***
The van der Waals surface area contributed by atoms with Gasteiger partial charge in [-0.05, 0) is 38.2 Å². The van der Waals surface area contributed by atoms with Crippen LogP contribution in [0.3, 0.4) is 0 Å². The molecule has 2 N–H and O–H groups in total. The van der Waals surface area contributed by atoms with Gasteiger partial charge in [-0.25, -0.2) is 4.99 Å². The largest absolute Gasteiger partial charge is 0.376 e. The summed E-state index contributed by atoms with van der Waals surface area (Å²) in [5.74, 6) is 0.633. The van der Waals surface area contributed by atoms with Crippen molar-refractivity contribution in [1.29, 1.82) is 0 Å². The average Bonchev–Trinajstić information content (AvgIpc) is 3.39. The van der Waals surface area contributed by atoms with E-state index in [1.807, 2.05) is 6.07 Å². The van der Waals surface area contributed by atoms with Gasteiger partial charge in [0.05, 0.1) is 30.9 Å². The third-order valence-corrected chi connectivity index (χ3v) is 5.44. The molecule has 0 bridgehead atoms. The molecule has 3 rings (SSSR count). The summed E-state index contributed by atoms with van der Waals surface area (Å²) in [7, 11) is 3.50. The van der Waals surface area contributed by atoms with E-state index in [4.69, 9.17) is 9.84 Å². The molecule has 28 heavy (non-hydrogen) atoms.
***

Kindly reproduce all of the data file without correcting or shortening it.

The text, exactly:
The van der Waals surface area contributed by atoms with Gasteiger partial charge in [-0.05, 0) is 38.2 Å². The van der Waals surface area contributed by atoms with Crippen LogP contribution in [0.3, 0.4) is 0 Å². The molecule has 2 N–H and O–H groups in total. The van der Waals surface area contributed by atoms with Gasteiger partial charge in [-0.25, -0.2) is 4.99 Å². The largest absolute Gasteiger partial charge is 0.376 e. The summed E-state index contributed by atoms with van der Waals surface area (Å²) in [5.74, 6) is 0.633. The van der Waals surface area contributed by atoms with Crippen molar-refractivity contribution in [1.29, 1.82) is 0 Å². The average Bonchev–Trinajstić information content (AvgIpc) is 3.39. The van der Waals surface area contributed by atoms with E-state index in [1.807, 2.05) is 6.07 Å². The van der Waals surface area contributed by atoms with Gasteiger partial charge in [0.05, 0.1) is 30.9 Å². The third-order valence-corrected chi connectivity index (χ3v) is 5.44. The molecule has 0 bridgehead atoms. The molecule has 3 rings (SSSR count). The summed E-state index contributed by atoms with van der Waals surface area (Å²) in [7, 11) is 3.50. The van der Waals surface area contributed by atoms with E-state index in [4.69, 9.17) is 9.84 Å². The molecule has 28 heavy (non-hydrogen) atoms.